Former Cathay Pacific employee awarded nearly $180,000 in compensation after dog attack left her with life-altering injuries

A handout photo. Man Sze-wai, who was bitten by two Tibetan mastiffs, appears at an earlier hearing at Tuen Mun Court.
PHOTO: South China Morning Post

A young Hong Kong woman who was mauled by her neighbour's two Tibetan mastiffs has been awarded nearly HK$1 million (S$180,000) in compensation, after a judge ruled her injuries could be life-altering.

On Tuesday, the District Court found in favour of Man Sze-wai, 26, who filed a negligence claim against Cecilia Chui Woon-ho, and her son Au Yeung Ting-chung, over the attack outside her village house at Mountain Royal in Yuen Long on November 11, 2015.

District Judge Chan Kam-chuen ordered the family to pay HK$961,055 in damages, after he said that Man, who was 22 at the time of the incident, might struggle in her personal life after she was left with multiple scars on her face and body, and would have difficulties playing the piano any more after sustaining permanent injuries to her right hand.

The judge also granted her claim for past and future medical and psychological treatment, and the purchase of expensive fish maws and bird's nests, which, according to Chinese customs, are food items that can help the healing process.

Cecilia Chui was ordered to pay Man Sze-wai HK$961,000 in compensation.  PHOTO: South China Morning Post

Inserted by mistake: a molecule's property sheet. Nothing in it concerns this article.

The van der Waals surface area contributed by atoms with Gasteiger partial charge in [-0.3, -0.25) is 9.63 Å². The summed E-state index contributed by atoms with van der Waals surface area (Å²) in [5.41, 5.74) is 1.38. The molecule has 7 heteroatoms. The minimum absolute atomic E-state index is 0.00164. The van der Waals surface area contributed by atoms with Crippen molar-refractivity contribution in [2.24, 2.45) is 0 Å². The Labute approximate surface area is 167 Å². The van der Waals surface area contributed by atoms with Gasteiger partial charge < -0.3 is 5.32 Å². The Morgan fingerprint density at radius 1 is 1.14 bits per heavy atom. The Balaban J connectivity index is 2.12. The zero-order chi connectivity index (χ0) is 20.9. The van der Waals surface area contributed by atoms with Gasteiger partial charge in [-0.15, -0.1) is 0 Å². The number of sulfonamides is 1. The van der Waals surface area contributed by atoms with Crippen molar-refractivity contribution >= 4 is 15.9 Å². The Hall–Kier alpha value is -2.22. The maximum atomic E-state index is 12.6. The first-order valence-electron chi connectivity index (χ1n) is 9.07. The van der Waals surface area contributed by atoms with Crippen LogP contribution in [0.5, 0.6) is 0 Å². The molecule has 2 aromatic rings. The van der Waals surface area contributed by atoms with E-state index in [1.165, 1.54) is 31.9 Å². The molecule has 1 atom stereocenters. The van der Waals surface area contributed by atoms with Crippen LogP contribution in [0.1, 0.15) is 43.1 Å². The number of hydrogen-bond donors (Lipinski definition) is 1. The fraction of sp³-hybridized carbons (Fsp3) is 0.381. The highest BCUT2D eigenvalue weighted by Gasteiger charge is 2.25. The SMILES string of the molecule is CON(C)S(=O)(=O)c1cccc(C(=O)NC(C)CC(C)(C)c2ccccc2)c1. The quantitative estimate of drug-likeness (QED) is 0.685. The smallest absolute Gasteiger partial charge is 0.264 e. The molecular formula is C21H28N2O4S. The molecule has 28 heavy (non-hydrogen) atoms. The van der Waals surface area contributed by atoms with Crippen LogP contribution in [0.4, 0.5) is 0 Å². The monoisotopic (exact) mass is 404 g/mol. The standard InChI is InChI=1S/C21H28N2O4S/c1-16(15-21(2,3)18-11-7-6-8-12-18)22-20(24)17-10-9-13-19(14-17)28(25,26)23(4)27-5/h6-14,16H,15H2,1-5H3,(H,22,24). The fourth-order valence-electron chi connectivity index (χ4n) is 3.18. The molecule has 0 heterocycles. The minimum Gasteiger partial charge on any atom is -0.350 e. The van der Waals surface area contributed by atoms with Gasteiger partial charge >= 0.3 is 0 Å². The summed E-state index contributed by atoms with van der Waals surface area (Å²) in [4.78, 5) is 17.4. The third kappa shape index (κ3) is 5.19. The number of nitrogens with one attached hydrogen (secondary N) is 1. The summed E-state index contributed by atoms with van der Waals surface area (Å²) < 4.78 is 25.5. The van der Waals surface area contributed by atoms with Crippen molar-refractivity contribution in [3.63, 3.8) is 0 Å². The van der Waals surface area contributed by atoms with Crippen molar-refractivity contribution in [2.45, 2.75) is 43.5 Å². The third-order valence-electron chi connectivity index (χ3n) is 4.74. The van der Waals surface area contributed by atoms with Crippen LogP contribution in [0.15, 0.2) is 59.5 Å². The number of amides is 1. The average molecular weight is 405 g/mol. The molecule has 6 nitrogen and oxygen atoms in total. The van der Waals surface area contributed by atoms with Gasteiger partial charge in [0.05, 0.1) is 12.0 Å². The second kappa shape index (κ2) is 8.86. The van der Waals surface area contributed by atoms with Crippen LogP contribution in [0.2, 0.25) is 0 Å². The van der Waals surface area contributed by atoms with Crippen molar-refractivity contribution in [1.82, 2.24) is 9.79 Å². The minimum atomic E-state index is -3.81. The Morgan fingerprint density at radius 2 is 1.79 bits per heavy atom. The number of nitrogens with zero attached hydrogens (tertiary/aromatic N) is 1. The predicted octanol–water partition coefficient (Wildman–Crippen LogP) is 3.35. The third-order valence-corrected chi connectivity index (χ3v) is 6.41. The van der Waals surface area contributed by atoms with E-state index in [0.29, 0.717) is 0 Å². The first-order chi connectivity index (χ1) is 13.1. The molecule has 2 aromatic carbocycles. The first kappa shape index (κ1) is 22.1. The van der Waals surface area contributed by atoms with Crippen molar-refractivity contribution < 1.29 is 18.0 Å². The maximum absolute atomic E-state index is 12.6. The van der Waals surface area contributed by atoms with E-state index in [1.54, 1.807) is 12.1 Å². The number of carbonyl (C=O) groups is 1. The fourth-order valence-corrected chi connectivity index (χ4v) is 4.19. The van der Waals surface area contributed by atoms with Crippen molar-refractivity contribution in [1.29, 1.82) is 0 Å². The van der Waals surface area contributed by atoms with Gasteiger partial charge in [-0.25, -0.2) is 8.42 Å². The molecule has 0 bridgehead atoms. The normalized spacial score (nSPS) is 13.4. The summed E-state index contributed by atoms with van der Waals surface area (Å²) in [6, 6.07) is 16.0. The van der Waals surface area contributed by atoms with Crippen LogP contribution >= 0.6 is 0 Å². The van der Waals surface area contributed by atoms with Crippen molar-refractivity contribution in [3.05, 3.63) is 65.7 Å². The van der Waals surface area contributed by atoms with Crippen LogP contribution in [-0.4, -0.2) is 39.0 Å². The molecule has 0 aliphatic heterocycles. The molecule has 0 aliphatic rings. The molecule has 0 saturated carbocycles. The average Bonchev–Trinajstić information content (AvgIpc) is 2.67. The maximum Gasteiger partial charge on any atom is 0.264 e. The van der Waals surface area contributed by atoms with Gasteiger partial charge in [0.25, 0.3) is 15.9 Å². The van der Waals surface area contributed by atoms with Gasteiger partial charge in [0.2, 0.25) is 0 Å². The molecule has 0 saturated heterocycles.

Man, a former Cathay Pacific Airways employee, lodged the legal bid after a criminal case established that the Tibetan mastiffs, each weighing more than 42kg, were neither leashed nor muzzled despite being unattended at the time.

Chui was convicted at Tuen Mun Court of four animal control offences and fined HK$18,000, with the magistrate ordering her dogs be classified as dangerous.

At the District Court, Chui admitted she was liable for the dog bites, but questioned the seriousness of Man's injuries and challenged the experts' assessments.

The trial heard that Chui, and an unnamed friend, followed Man and took more than 50 video clips of her in Hong Kong and Shenzhen, which Chui said proved Man did not come to fear large dogs as she had claimed, and she could still socialise with friends normally after the incident.

But Chan accepted Man's testimony that the video clips showed her handling her family pet and shopping with her family members instead of her peers.

Read Also
'Because the dog is like you': Woman and dog attacked by stranger in Punggol
'Because the dog is like you': Woman and dog attacked by stranger in Punggol

The judge further accepted Man's medical and psychological reports, which said the woman had suffered post-traumatic stress disorder, and continued to feel emotionally numb and kept her distance from people.

The woman, who attained Grade 8 in piano at the age of 16, would also experience permanent weakness in the right hand, meaning she would need to overcome hurdles to attain performance level in the future, the judge continued.

"The many activities and enjoyments, including playing the piano which had been and could be so much part of her life, that she could have enjoyed while young and for quite a long while, are now mostly lost to her," Chan said.

While the judge refused to award Man damages solely based on her expenses on expensive health foods, he agreed to grant her HK$9,000 in joint consideration of medical expenses incurred in treating her scars.

Chan also ordered the family to bear 95 per cent of Man's legal costs in the proceedings.

This article was first published in South China Morning Post